Discipleship & Ministry
This unit provides an introduction to the study of the New Testament and explores issues raised by scholarly study of New Testament texts. It examines the Gospels and Pauline Epistles from a variety of critical perspectives. It investigates the theology of the New Testament including: the person and work of Christ, Kingdom and eschatology, the Holy Spirit, and the nature of the church in the New Testament. It examines how the New Testament can be used as a resource for exploring issues facing Christians today and promotes critical reflection on the use of the New Testament as a spiritual resource for Christian life and witness today.
This unit investigates Christian understandings of God’s relation to creation, examining ways in which creation and re-creation are expressed in biblical texts and the wider Christian tradition. It explores the role of humanity in God’s creation and examines ways in which this is modelled in the scriptures and has been variously understood in church tradition. It examines environmental issues which face the world today and considers the implications of these for Christian life and witness.
This unit examines vocation as an aspect of Christian theology, from biblical, historical, doctrinal and personal perspectives. It investigates the ways in which vocation is understood and expressed within the biblical tradition. It examines ways in which mainstream Christian churches have expressed discipleship and ministry in the past and explores how vocation to both Christian discipleship and to ministry in the church can be expressed today. The unit enables students to explore their own faith stories and the faith story of their local church, examines the spiritual journey that underpins concepts of vocation, and helps students to reflect critically on their own sense of calling.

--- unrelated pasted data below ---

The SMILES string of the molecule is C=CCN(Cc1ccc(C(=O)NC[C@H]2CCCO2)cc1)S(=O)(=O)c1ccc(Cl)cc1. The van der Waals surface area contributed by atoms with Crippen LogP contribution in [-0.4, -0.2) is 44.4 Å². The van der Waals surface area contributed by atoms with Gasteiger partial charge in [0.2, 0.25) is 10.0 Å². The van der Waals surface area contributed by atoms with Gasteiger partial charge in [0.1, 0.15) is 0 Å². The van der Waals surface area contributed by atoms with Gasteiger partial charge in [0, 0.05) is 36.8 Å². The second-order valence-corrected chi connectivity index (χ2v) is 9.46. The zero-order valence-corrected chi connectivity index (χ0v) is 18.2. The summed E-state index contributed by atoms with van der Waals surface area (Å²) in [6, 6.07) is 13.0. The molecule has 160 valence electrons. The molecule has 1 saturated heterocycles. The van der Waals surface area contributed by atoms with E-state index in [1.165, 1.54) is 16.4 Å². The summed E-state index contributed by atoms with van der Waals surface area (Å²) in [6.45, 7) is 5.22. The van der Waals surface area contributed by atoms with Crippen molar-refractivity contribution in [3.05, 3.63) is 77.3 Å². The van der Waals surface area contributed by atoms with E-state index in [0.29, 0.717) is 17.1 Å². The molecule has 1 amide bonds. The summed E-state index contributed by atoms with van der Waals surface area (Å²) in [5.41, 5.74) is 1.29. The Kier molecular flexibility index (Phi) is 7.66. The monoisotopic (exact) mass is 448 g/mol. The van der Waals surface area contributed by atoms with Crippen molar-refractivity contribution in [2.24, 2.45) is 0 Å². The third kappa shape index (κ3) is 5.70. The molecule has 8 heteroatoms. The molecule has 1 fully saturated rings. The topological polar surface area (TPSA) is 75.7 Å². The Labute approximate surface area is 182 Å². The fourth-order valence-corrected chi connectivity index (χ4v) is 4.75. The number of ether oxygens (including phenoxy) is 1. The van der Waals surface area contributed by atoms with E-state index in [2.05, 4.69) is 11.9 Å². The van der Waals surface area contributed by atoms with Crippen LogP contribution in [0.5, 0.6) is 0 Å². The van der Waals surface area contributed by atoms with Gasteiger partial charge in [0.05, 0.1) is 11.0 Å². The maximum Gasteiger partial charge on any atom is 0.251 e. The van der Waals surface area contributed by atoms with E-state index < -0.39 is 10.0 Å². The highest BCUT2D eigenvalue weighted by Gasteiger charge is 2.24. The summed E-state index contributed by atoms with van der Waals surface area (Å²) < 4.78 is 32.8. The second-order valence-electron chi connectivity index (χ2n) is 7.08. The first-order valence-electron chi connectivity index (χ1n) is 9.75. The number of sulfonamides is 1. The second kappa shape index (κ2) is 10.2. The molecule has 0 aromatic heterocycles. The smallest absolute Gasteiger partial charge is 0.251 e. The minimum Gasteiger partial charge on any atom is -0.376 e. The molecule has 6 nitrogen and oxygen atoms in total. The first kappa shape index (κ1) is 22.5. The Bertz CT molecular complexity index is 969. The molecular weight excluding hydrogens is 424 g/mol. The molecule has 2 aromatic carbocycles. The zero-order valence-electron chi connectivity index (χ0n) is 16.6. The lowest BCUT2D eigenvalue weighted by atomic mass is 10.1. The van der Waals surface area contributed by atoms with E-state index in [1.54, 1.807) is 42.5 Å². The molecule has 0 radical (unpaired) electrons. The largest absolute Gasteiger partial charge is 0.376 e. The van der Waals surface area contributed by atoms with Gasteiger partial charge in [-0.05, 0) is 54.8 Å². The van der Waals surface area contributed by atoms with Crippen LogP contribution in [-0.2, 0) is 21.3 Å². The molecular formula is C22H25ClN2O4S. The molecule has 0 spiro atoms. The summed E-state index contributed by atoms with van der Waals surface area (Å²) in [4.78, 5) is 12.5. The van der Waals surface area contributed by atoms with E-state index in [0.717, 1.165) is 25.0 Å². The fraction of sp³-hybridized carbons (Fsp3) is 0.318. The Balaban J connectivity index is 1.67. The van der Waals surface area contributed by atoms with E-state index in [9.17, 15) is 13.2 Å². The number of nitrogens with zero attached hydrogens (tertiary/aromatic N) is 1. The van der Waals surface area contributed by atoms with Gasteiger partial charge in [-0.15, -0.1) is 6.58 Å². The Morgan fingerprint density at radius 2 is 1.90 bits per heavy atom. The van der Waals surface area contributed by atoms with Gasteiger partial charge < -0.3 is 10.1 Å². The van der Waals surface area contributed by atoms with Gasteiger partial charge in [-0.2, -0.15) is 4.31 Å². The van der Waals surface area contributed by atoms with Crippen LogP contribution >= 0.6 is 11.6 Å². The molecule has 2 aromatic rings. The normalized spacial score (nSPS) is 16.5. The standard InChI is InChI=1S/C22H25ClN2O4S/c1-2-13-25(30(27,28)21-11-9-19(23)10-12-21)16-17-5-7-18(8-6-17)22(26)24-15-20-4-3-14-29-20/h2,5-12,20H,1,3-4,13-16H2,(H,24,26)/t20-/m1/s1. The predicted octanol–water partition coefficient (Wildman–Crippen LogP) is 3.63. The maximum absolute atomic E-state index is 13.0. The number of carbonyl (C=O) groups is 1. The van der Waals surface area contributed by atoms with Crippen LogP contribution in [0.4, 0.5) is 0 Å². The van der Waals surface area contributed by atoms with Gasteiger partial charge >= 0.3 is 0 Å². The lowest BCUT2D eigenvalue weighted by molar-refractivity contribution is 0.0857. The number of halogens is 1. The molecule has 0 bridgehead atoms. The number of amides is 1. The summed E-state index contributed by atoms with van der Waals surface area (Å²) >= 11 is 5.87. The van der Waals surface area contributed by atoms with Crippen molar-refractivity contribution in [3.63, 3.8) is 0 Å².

This module provides an introduction to the study of the Old Testament: its literature, theology and history, and explores issues raised by scholarly study of Old Testament texts. It utilizes a critical examination of the Old Testament writings to investigate a number of theological themes within the Old Testament including: creation, journey, land, election and promise. It examines how the Old Testament can be used as a resource for exploring issues facing Christians today and promotes critical reflection on the use of the Old Testament as a spiritual resource for the student’s Christian life and witness.
This unit investigates ways in which Christian mission is understood today. It examines how God’s mission is revealed in the Old Testament, examines the contexts from which the ministry of the early church developed, investigates how Paul developed the church’s mission to the gentiles and examines ways in which the mission of the church is expressed through the Gospel narratives. It examines the values and practices that might underpin the church’s mission today and promotes critical reflection on ways in which God’s mission, and the mission of the church, might impact on the student’s Christian life and witness.
This unit explores ways in which Christianity can relate to other world faiths. It investigates truth claims for Judaism within the Old Testament that are both inclusive and exclusive and investigates truth claims made for Christ within the New Testament that are both inclusive and exclusive. It investigates how Christianity can constructively engage with other world faiths and explores how Christian mission can be understood and practiced in relation to these faiths. It further examines the role that faith communities might play in twenty-first century Britain and explores ways in which collaboration may be appropriate and possible in an increasingly secular society. This unit will help students to reflect critically on their own faith and beliefs and on the ways in which they understand God’s mission.
This unit provides students with a general introduction to theological study. It investigates ways in which theological study has been modelled in the past and investigates the issues facing theology at the present time. It examines various methods of theological reflection and explores ways in which the sacred texts, doctrines and liturgical traditions of the church can interact with the student’s faith story and life experience and be interpreted and used to support Christian discipleship and ministerial practice.
This unit investigates the different ways in which the Bible is communicated within the life of the church. It includes the communication of the Bible through preaching, music, art, and meditation, and hermeneutics. It explores how the Bible is used in the life of the church, and how communicating the Bible is relevant for personal discipleship, for ministry, and for mission. The unit looks to different contexts of communication, including school assemblies, services commemorating special events, and the use of radio and television. The implications of communicating the Bible for the student’s Christian life and witness are also considered.